By the end of the 90’s the rap/metal scene was far from united. Unlike the decade before where experimenting with sounds was still acceptable, the 90’s hip-hop scene was firmly established with solid funk riffs, smooth jazzy tones, and hard core gangsta stories woven into  a tapestry that celebrated urban youth culture, the white rockers who attempted to cop-opt the sound in the 90’s did it out of some form of protest, although most of them didn’t know what they were supposed to be protesting, and left the world scarred with the aftermath of turning lose Slim Shady to rectify the mistake.

Why the Share A Coke promotion is bad

We already live in a world where social media dominates our lives. We are so connected to our digital devices we sometimes forget there are real people attached to the other ends of those devices. One of the fallacies of online relationships, making friends say in message boards or through social media only, is you don’t ever really get to know the person, just the personality. That can be dangerous because people are not always their true selves online. Not just being anonymous, but also distant. They don’t connect with people face to face so they don’t take their feelings into considerations. Nuances like tone, facial expressions, body language, these things do not come across through a cold computer screen. Sure people have learned to pepper their messages with emoji in recent years, but that still doesn’t really convey the true human emotion.

As someone who suffers from severe social anxiety, a trait more and more common among people of my generation and younger, I can tell you that making connections with people is hard enough without having surface level connections we get online. What originally drew  me to the internet world was how I could find people with shared interests and discuss things with them without getting to know the people. I became cold, distant, emotionless and people responded in kind. This is how internet trolls are born. At the start they are people like me, outsiders who don’t share in the communal rituals of the various internet communities, instead they waltz in unprepared expecting a casual discussion of comic, games, toys, etc., and are in reality confronted by other ill-prepared social outcasts whose deeply held beliefs stem from years of making “friends” with inanimate objects.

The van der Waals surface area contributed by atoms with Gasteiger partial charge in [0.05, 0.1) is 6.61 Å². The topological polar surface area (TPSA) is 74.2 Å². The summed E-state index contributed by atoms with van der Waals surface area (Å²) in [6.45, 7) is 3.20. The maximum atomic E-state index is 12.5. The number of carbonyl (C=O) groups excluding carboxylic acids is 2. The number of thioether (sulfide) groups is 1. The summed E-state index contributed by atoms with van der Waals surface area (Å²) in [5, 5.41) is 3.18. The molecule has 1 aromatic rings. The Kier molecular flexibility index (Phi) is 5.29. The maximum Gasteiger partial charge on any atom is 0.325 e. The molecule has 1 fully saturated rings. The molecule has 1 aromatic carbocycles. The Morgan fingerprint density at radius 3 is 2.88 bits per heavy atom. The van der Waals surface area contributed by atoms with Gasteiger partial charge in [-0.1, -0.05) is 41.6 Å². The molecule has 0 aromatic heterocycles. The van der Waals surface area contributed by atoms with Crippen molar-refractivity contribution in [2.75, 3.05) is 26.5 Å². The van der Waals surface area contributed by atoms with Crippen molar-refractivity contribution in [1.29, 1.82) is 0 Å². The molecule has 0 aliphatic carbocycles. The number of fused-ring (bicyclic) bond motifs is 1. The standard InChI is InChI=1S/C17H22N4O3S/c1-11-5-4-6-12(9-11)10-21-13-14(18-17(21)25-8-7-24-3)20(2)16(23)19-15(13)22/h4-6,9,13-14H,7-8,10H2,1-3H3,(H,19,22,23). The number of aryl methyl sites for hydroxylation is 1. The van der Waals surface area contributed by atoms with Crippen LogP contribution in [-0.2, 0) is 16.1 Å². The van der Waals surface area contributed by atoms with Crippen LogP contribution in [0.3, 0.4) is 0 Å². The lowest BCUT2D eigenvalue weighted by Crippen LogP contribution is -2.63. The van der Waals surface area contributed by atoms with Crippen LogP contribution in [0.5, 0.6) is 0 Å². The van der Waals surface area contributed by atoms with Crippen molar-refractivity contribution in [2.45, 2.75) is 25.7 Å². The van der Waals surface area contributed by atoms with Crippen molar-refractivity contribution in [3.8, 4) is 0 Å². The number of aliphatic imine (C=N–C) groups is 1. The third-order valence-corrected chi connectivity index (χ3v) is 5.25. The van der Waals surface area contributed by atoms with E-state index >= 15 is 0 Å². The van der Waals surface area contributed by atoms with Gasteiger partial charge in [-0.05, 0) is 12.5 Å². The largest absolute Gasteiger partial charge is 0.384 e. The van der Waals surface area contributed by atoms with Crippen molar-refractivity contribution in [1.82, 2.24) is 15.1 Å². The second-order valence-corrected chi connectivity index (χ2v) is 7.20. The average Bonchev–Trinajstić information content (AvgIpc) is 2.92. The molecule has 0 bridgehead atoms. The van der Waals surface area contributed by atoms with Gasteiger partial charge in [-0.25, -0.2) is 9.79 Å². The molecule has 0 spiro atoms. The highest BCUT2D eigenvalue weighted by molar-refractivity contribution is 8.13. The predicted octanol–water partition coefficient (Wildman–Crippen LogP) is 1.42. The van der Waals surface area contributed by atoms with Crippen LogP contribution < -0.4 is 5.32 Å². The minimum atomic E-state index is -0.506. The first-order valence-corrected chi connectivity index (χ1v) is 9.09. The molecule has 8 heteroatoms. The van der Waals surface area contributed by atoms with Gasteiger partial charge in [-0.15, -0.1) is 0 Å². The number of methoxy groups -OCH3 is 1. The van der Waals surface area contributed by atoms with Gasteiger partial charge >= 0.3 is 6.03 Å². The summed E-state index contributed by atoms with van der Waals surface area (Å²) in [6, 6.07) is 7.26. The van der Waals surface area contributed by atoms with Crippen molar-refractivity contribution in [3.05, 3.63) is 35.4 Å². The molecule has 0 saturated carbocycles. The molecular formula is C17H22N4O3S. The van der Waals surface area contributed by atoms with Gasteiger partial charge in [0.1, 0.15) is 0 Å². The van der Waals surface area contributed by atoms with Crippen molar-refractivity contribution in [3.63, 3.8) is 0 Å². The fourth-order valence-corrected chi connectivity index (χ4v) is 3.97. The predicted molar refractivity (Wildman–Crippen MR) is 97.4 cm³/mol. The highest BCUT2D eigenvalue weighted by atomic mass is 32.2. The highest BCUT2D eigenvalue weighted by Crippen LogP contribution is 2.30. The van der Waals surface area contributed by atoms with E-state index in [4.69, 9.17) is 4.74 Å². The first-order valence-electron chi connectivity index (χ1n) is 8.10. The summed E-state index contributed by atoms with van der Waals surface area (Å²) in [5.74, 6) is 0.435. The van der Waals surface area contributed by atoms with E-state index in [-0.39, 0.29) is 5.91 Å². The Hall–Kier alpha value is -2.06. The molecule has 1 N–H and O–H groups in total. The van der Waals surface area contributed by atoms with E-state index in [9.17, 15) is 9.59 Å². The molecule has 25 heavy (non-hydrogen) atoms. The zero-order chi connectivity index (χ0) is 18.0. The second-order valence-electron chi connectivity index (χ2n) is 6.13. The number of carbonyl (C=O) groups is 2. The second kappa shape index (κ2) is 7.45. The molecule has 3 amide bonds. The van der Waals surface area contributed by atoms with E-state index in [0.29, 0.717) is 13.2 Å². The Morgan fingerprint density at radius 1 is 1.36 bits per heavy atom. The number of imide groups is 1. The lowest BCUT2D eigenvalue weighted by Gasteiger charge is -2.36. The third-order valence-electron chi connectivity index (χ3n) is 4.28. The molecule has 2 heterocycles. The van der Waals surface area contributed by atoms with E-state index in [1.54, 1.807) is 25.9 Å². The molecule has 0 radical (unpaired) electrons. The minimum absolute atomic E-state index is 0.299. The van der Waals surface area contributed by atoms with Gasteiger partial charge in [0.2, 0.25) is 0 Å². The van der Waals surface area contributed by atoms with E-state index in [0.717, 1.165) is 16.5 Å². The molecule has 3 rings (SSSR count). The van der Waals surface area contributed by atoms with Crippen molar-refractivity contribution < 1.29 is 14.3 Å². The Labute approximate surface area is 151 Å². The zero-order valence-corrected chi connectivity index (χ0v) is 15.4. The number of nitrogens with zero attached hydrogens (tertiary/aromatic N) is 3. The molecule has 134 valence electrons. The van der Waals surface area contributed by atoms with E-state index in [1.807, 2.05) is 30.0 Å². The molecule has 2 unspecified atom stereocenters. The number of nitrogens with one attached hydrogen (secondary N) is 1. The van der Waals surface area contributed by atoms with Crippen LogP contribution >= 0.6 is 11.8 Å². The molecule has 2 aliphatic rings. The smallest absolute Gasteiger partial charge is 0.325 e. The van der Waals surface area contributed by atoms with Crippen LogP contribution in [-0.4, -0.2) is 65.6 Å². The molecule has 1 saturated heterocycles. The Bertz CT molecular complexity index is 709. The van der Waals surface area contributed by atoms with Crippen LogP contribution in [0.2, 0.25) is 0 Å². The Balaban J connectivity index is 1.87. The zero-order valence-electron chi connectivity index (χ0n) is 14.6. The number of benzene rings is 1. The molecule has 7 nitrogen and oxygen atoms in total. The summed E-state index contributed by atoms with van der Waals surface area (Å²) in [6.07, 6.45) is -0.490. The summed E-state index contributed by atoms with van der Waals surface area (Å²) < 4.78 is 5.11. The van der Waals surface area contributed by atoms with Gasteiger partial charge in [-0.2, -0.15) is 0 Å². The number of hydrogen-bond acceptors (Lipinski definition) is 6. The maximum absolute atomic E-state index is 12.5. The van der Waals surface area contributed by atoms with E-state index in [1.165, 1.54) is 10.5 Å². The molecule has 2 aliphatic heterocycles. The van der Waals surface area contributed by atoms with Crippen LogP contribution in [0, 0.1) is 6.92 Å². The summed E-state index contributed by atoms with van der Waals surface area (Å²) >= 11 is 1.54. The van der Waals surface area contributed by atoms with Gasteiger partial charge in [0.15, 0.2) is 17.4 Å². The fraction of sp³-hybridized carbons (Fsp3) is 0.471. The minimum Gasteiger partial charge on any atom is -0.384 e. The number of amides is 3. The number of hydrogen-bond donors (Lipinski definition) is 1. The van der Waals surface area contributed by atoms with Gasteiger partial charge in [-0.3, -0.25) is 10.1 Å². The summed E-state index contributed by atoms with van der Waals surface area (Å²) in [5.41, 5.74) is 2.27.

When I first saw a random persons name on a Coke label that said Share a Coke with Susan, my first reaction was who the hell is Susan? She can go to hell I’m not sharing my Coke with her. Upon further examination I realize that I would dig through the coke cans looking for a name that didn’t have some emotional stigma attached to it. There are people I have  had dealings with whose very names stir up negative emotions, I sure as hell am not going to pay someone else money to drink a soda with their name on it. Now granted, I personally, am not a huge coke drinker, still the whole practice bothered me. Now I understand why. If I sit down and touch a can of coke with a random persons name on it with a message telling  me I am “sharing” this can with said person, it recalls those times of logging into Yahoo chat rooms or internet message boards or discussion groups and pretending the usernames on the other end were real people I had real connections with. Once you start to realize the psychology of how we socialize you start to realize this anti-social digital world we live in doesn’t have room for a physical product invading our privacy and forcing us to connect with people we otherwise might not care about. What it does is makes us grow colder, more apprehensive. Sure it could be seen as a harmless promotion intended to remind the digital generation there are real people in the world outside of our computer screens. But the real question is, did we really need a corporate giant like Coka Cola being the ones to tell us hey get off your damn devices and meet real people in the real world. In a way it’s creepy.